Your Letters & Pictures
“Thank you” from a reader
I receive emails daily about everything. Some ask questions about practice, some send material that I sometimes use in the news letters, some just enjoy insulting me and some others write to say, “Thanks“.
I asked permission to reprint this email. Aside from the vanity for the compliment for my work, it correctly criticizes my country, because someone made some bad mistakes.
Dear Coach Gianni,
Hope all is well. I read and distribute your newsletter and share your love of Italian football. This love started with the 1970 World Cup when I was 14 and living in Tehran, Iran. That was the first World Cup that was broadcasted live by satellite. My following of Italian teams and the Azzuris (and All things Italian) was cemented in 1978 when I lived for a summer in Firenze and Perugia.
I have been reading your recent newsletters covering the World Cup over and over, savoring every word and relishing your pride in the Italian culture along with the insights on how the Azzuris play with an intelligence and style that truly transcends the boundaries of the pitch. It was a long wait since 1982- and a well deserved win for the team and all of the fans - and more importantly for football!
Along with friends and family I celebrated the games and took solace that even if Iran could not make it to the second round "my" Azzuris managed to play the game with guile and panache they have uniquely invented to victory.
As you know football has been marred by racism that is now rampant in every aspect of our lives and rearing its ugly head in European stadiums where many marquee players of different countries and continents share and display their skills. I take pride that FIFA recognizes the important role it plays to bring people of the world together to compete and celebrate an event we ALL share with love and passion. Ultimately the game promotes sportsmanship and peace, and football is the unique event that brings the planet together to marvel and celebrate the artistry of the Baggios, Ronaldinhos, Cannavaros, Thurams, Zidanes and the (Ali) Daies.
In the ensuing celebration I saw the attached (below) article and news item in the New York Times, where George Vecsey the columnist who eloquently celebrates football and especially the Italian style of playing the "beautiful game". I was more than disturbed - hurt and ultimately bewildered. Somehow the long-awaited victory has found shades of gray.
Perhaps I could have managed to somehow look the other way and attribute this behavior to a few bad apples - but I couldn't. How could one "explain" when a former minister (Roberto Calderoli, the recent Minister of Reform and member of the Northern League party) says that the Italians had vanquished a French team that was comprised of "Negroes, communists and Moslems."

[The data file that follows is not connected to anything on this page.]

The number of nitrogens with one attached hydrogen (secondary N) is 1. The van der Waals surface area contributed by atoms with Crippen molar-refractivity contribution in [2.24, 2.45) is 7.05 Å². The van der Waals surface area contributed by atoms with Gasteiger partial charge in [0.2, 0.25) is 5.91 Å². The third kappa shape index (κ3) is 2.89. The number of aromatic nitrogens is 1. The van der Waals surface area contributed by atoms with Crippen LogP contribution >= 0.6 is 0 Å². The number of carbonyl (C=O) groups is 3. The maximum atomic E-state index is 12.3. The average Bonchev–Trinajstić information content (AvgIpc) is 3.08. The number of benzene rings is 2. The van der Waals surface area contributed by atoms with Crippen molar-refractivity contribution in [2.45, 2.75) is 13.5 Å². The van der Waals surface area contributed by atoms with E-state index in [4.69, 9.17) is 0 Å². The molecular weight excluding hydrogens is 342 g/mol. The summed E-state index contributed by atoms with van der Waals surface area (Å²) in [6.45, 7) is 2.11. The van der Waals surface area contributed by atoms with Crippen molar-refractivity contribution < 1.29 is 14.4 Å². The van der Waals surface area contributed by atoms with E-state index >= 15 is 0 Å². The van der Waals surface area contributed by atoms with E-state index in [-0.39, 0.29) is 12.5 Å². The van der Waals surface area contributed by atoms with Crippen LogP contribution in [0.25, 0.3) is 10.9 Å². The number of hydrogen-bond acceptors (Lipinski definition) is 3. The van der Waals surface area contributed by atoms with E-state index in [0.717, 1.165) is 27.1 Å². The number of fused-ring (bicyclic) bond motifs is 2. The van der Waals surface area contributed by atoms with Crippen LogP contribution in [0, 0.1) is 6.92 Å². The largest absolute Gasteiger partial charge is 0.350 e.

The French "politicians" are no strangers to making racial slurs against their national team and players. In Spain Barca's star Eto'o hears monkey jeers and bananas thrown at him. And the list goes on and on - marring the beauty of one communal activity on this planet that does not (should not) involve guns and is here to promote unity and celebrate our "differences".
And then one reads that celebrations in Rome included painting swastikas and graffiti in Jewish neighborhoods of Rome. One does not have to look further - and the images repeat themselves at every Lazio game. And there is the lingering "text" of the "interactions" between Zidane and Marco Materazzi. The latter would have not been a "problem" if all of football and the world were not blemished by these manifestations of troubling images and news. The "news story" ends: "Mr. Calderoli's television appearance precipitated attacks on the Italian embassy in Libya in which at least 11 people were killed and dozens injured." No comments needed!
We need to fight this disease - to save the game and more importantly what it brings to a world marred by war and guns and symbols of hatred. If Cote d'Ivoire (Ivory Coast) team can bring a few hours of peace and unity to a country split in a long bloody civil war - the game needs to be saved. It starts here on the soccer (and football) fields of the Bay Area and in the slums of Cairo and Rio and Palermo and ..... .
I thank you for bringing your wisdom to the community and spreading the beautiful game and preaching for the unity and joy good and clean competition brings to our communities.
Be Well & Best Wishes .... Näder
(a life-long Azzurri fan)
For your email. I totally agreed with every word. My only comment is that for painting a swastika, it takes one person. To insult a country, it takes one person. A few individuals, ruin the great job of millions of citizens that, everyday, make their country a better place to live in.
I’m sure that with the passing of time, these few individuals will find themselves more and more isolated by civilized society. Even if these few are part of a political current, their voters will abandon them to their crazy dreams.
People like you are the ones that make the difference, not them.
Posted on 15 Aug 2006 by coachgianni